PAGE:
Web designers have always had a moving target in their sights when trying to decide the best page size for a web site. Generally speaking big pictures look better and there has always been a trade off between image resolution and download overhead.
When I first started building websites back in the late ’90s it felt pretty daring to design for an 800 pixel wide monitor. Not only did this break your website for all those people still using monitors with a 640 x 480 pixel resolution, but the resulting file sizes would quickly clog up your 33.6kbs modem connection.
Nowadays responsive design and broadband connections are commonplace but the concerns over image resolution remain pretty much the same. Monitors are larger and download speeds are faster, but best resolution for images is still a hotly debated topic among web designers.
Best image resolution
For optimum image quality we need the pixel density of the image to be equal to, or greater than, the pixel density of the monitor.
The most common monitor resolution at the time of writing is 1366 x 768 pixels which accounts for about 30% of internet users. And my guess is that most people with bigger monitors won’t maximise their browser windows to full screen.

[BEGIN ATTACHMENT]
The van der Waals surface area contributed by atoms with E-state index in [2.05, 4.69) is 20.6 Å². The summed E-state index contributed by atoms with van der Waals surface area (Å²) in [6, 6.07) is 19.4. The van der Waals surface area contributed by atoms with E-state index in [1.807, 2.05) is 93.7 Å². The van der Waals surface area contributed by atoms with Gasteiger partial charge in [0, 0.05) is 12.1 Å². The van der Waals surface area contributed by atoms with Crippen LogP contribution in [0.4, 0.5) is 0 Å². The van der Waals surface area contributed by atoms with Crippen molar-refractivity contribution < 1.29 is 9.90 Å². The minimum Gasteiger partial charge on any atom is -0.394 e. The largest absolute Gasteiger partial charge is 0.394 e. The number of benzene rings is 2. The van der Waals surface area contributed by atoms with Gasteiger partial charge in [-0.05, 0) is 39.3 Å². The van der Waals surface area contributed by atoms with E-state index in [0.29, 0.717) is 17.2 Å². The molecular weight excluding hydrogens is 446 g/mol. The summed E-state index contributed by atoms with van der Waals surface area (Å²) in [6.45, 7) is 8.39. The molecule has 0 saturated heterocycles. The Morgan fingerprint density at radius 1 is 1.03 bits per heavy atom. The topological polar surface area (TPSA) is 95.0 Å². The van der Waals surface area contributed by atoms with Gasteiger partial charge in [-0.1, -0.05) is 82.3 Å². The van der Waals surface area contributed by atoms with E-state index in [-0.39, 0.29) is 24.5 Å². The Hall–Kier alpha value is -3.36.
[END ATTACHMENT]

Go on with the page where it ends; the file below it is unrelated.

With this in mind I tend to limit the maximum resolution of images to 1600 pixels wide.
Of course this may change. Most new Apple devices have ‘Retina’ screens which have a higher pixel density of between 200 and 400 ppi, as opposed to the 72-96 ppi that is typical for conventional monitors. Other manufacturers are starting to follow suit. So effectively these newer devices have double the screen resolution and browsers compensate for this by scaling graphics up to twice the size.
There are techniques for swapping out standard resolution images for higher resolution versions where appropriate, and I do this to a degree with graphics that are controlled in CSS, but for inline images I don’t currently bother.
To do so would have a huge impact on the download overhead for the page. While a 1600 x 1200 pixel image might weigh in at somewhere between 100-200kb, doubling the resolution to 3200 x 2400 requires four times as many pixels, and will therefore be significantly larger in terms of file size. This soon adds up when you have several full width images in a page (which is very much the trend at the moment with parallax scrolling websites).
Ain’t nobody go time for that.